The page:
Company faces second lawsuit over wages

Jessica Priest By Jessica Priest

Dec. 12, 2012 at 6:12 a.m.
Updated Dec. 13, 2012 at 6:13 a.m.

An oil field services company is embroiled in its second federal lawsuit in as many years.

Ten former employees of Gate Guard Services filed a suit in Corpus Christi federal court in June.

"My clients allege that they worked substantial amounts of overtime for which they were not paid," the employees' attorney, Michael Galo, said Wednesday about service technicians who worked in South and North Texas.

A deadline that a judge set for other parties to join the lawsuit was Dec. 10, so Galo does not anticipate adding anyone else to the collective action lawsuit.

Galo said his office is still taking depositions, and there's currently no estimate as to the amount of damages they're seeking.

"I expect we'll go to trial sometime in 2013," Galo said.

Gate Guard Services' attorney Daniel Pipitone denied the employees' claims.

"Gate Guard paid these gentlemen everything they're entitled to and in addition to that has provided them with a lot of benefits that most employers don't even think about providing," Pipitone said of cellphones and cars handed out for personal use. He said service technicians are company employees.

This case comes two years after federal Judge John Rainey allowed Gate Guard Services to file a lawsuit against the U.S. Department of Labor, a governmental entity that is typically immune from lawsuits.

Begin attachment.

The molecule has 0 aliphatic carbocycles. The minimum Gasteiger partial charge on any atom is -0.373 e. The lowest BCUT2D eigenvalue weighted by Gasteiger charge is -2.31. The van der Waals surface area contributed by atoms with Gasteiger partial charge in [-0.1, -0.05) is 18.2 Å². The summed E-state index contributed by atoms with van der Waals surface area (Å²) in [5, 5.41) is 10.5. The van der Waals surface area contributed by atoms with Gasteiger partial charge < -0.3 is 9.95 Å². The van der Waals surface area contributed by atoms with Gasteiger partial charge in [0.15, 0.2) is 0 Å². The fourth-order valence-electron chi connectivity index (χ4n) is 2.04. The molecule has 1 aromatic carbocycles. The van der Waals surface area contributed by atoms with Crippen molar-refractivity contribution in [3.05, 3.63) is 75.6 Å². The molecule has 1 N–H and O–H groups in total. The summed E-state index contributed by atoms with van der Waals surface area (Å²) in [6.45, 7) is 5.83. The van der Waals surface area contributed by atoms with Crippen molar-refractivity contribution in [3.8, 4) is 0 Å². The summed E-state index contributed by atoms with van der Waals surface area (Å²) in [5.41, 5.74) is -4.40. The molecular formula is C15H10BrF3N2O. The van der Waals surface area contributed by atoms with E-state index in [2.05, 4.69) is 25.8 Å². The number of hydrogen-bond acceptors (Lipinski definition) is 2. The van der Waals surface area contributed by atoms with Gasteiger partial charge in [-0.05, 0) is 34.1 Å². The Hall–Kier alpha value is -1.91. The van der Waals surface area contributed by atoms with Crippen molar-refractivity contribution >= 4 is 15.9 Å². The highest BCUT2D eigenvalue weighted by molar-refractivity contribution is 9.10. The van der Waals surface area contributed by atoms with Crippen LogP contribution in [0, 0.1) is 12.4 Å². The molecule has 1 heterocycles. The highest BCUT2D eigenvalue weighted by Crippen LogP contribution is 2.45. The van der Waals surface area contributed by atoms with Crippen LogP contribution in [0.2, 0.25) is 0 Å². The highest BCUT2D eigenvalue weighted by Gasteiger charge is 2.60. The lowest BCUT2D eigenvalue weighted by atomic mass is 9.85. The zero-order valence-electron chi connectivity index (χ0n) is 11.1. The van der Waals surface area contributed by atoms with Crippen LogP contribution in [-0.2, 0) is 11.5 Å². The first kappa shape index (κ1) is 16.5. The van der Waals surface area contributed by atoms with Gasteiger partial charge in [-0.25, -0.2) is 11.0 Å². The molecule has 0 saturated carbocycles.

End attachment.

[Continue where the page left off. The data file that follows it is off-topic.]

In that case, filed in Victoria federal court in Nov. 19, 2010, Gate Guard Services asked the judge to issue a declaratory statement about whether it should comply with the U.S. Department of Labor's demands.

The U.S. Department of Labor found Gate Guard Services to be in violation of the Fair Labor and Standards Act and said it owed more than $6.1 million in back pay to the gate attendants since July 2008.

The department told the company to begin classifying their gate attendants, which log vehicles that enter and depart an oil field during drilling and production operations, as employees - not contractors. It said it must pay them minimum wage, or $7.25 per hour, for all 24 hours they're assigned to work.

In court documents, Gate Guard said that's unfair because the gate attendants are able to sleep "five to eight hours" and "have at least three periods of uninterrupted meal times, which last 30 minutes each or longer," during the day.

The gate attendants are paid $100-$175 per day. Pipitone said the company continues to classify gate attendants as independent contractors.

"And that's because we're right," he said.

Pipitone also said Gate Guard's business hasn't been damaged by the litigation either.

"The group of people who wish to work at Gate Guard has not diminished in any way," he said.

For the case against the U.S. Department of Labor, both parties continue to file motions for a summary judgment. A summary judgment means that if the plaintiff and defendant can agree on the facts of the case, a judge could compare their briefs with the law and render a ruling without a jury.

It's unknown now when Rainey will issue a summary judgment.

U.S. Department of Labor spokeswoman Elizabeth Todd had no comment about the original case other than to confirm that litigation is ongoing.



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